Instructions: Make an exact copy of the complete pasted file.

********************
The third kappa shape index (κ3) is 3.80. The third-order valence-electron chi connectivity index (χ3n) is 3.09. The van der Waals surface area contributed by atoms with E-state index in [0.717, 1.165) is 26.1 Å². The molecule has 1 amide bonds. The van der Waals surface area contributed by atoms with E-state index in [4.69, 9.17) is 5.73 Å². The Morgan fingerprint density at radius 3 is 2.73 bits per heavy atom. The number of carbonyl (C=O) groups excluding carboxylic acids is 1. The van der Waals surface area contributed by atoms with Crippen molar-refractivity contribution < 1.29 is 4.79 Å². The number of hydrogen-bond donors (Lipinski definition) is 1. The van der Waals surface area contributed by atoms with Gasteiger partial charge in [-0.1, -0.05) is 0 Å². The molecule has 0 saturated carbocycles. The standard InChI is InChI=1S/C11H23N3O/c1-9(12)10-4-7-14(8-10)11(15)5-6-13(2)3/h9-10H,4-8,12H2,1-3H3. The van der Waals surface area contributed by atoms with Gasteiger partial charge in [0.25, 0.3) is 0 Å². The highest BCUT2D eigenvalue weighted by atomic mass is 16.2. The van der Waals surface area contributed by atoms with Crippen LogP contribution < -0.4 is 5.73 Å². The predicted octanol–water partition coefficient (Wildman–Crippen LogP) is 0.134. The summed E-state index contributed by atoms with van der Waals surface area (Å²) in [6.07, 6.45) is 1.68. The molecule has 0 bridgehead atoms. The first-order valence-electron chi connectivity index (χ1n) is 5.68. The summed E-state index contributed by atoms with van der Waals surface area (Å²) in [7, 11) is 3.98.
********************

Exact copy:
The third kappa shape index (κ3) is 3.80. The third-order valence-electron chi connectivity index (χ3n) is 3.09. The van der Waals surface area contributed by atoms with E-state index in [0.717, 1.165) is 26.1 Å². The molecule has 1 amide bonds. The van der Waals surface area contributed by atoms with E-state index in [4.69, 9.17) is 5.73 Å². The Morgan fingerprint density at radius 3 is 2.73 bits per heavy atom. The number of carbonyl (C=O) groups excluding carboxylic acids is 1. The van der Waals surface area contributed by atoms with Crippen molar-refractivity contribution < 1.29 is 4.79 Å². The number of hydrogen-bond donors (Lipinski definition) is 1. The van der Waals surface area contributed by atoms with Gasteiger partial charge in [-0.1, -0.05) is 0 Å². The molecule has 0 saturated carbocycles. The standard InChI is InChI=1S/C11H23N3O/c1-9(12)10-4-7-14(8-10)11(15)5-6-13(2)3/h9-10H,4-8,12H2,1-3H3. The van der Waals surface area contributed by atoms with Gasteiger partial charge in [0.25, 0.3) is 0 Å². The highest BCUT2D eigenvalue weighted by atomic mass is 16.2. The van der Waals surface area contributed by atoms with Crippen LogP contribution < -0.4 is 5.73 Å². The predicted octanol–water partition coefficient (Wildman–Crippen LogP) is 0.134. The summed E-state index contributed by atoms with van der Waals surface area (Å²) in [6.07, 6.45) is 1.68. The molecule has 0 bridgehead atoms. The first-order valence-electron chi connectivity index (χ1n) is 5.68. The summed E-state index contributed by atoms with van der Waals surface area (Å²) in [7, 11) is 3.98.